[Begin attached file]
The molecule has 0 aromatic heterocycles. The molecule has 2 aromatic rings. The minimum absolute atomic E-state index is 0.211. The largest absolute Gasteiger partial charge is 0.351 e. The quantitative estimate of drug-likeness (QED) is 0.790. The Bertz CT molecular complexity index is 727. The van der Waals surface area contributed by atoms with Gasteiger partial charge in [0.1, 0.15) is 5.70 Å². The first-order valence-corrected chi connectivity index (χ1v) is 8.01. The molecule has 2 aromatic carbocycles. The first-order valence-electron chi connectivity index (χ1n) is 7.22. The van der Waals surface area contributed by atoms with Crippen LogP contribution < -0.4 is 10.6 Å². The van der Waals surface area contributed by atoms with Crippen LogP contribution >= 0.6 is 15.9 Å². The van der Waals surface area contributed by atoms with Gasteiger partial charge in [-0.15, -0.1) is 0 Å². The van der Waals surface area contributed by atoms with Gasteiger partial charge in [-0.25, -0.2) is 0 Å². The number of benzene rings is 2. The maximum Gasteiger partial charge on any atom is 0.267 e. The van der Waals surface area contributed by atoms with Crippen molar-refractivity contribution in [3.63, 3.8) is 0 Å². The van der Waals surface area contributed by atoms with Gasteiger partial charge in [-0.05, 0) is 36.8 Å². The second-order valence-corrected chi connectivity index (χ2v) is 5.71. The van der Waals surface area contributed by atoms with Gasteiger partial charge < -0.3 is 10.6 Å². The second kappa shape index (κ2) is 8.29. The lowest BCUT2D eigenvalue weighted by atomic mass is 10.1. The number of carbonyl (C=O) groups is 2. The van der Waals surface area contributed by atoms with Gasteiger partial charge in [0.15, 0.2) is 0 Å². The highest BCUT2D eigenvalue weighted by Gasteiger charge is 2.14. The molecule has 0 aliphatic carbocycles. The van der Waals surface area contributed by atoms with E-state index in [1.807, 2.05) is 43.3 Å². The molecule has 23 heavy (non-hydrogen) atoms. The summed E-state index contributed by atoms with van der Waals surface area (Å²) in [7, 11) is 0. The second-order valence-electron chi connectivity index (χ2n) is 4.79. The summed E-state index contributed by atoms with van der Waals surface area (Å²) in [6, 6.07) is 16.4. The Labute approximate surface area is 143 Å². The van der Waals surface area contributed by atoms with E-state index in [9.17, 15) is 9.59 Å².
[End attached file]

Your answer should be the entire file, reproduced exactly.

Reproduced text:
The molecule has 0 aromatic heterocycles. The molecule has 2 aromatic rings. The minimum absolute atomic E-state index is 0.211. The largest absolute Gasteiger partial charge is 0.351 e. The quantitative estimate of drug-likeness (QED) is 0.790. The Bertz CT molecular complexity index is 727. The van der Waals surface area contributed by atoms with Gasteiger partial charge in [0.1, 0.15) is 5.70 Å². The first-order valence-corrected chi connectivity index (χ1v) is 8.01. The molecule has 2 aromatic carbocycles. The first-order valence-electron chi connectivity index (χ1n) is 7.22. The van der Waals surface area contributed by atoms with Crippen LogP contribution < -0.4 is 10.6 Å². The van der Waals surface area contributed by atoms with Crippen LogP contribution >= 0.6 is 15.9 Å². The van der Waals surface area contributed by atoms with Gasteiger partial charge in [-0.15, -0.1) is 0 Å². The van der Waals surface area contributed by atoms with Gasteiger partial charge in [-0.25, -0.2) is 0 Å². The number of benzene rings is 2. The maximum Gasteiger partial charge on any atom is 0.267 e. The van der Waals surface area contributed by atoms with Crippen molar-refractivity contribution in [3.63, 3.8) is 0 Å². The van der Waals surface area contributed by atoms with Gasteiger partial charge in [-0.05, 0) is 36.8 Å². The second-order valence-corrected chi connectivity index (χ2v) is 5.71. The van der Waals surface area contributed by atoms with Gasteiger partial charge < -0.3 is 10.6 Å². The second kappa shape index (κ2) is 8.29. The lowest BCUT2D eigenvalue weighted by atomic mass is 10.1. The number of carbonyl (C=O) groups is 2. The van der Waals surface area contributed by atoms with Gasteiger partial charge in [0.15, 0.2) is 0 Å². The highest BCUT2D eigenvalue weighted by Gasteiger charge is 2.14. The molecule has 0 aliphatic carbocycles. The van der Waals surface area contributed by atoms with E-state index in [1.807, 2.05) is 43.3 Å². The molecule has 23 heavy (non-hydrogen) atoms. The summed E-state index contributed by atoms with van der Waals surface area (Å²) in [7, 11) is 0. The second-order valence-electron chi connectivity index (χ2n) is 4.79. The summed E-state index contributed by atoms with van der Waals surface area (Å²) in [6, 6.07) is 16.4. The Labute approximate surface area is 143 Å². The van der Waals surface area contributed by atoms with E-state index in [9.17, 15) is 9.59 Å².